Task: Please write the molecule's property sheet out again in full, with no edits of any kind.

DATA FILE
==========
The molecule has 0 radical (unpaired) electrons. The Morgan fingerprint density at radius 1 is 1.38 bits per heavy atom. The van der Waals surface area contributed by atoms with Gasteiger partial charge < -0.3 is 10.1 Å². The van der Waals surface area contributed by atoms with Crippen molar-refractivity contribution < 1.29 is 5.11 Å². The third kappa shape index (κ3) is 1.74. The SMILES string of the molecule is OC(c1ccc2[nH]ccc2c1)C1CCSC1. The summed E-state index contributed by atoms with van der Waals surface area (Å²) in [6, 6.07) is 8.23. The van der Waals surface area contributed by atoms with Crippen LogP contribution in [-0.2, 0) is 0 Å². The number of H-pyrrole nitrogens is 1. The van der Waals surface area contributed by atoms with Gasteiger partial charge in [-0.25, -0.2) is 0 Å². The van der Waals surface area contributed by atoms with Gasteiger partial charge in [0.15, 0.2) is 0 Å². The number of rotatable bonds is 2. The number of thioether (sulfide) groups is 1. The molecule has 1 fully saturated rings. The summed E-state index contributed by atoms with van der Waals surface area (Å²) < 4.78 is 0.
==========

The molecule has 0 radical (unpaired) electrons. The Morgan fingerprint density at radius 1 is 1.38 bits per heavy atom. The van der Waals surface area contributed by atoms with Gasteiger partial charge < -0.3 is 10.1 Å². The van der Waals surface area contributed by atoms with Crippen molar-refractivity contribution < 1.29 is 5.11 Å². The third kappa shape index (κ3) is 1.74. The SMILES string of the molecule is OC(c1ccc2[nH]ccc2c1)C1CCSC1. The summed E-state index contributed by atoms with van der Waals surface area (Å²) in [6, 6.07) is 8.23. The van der Waals surface area contributed by atoms with Crippen LogP contribution in [-0.2, 0) is 0 Å². The number of H-pyrrole nitrogens is 1. The van der Waals surface area contributed by atoms with Gasteiger partial charge in [-0.25, -0.2) is 0 Å². The van der Waals surface area contributed by atoms with Gasteiger partial charge in [0.15, 0.2) is 0 Å². The number of rotatable bonds is 2. The number of thioether (sulfide) groups is 1. The molecule has 1 fully saturated rings. The summed E-state index contributed by atoms with van der Waals surface area (Å²) < 4.78 is 0.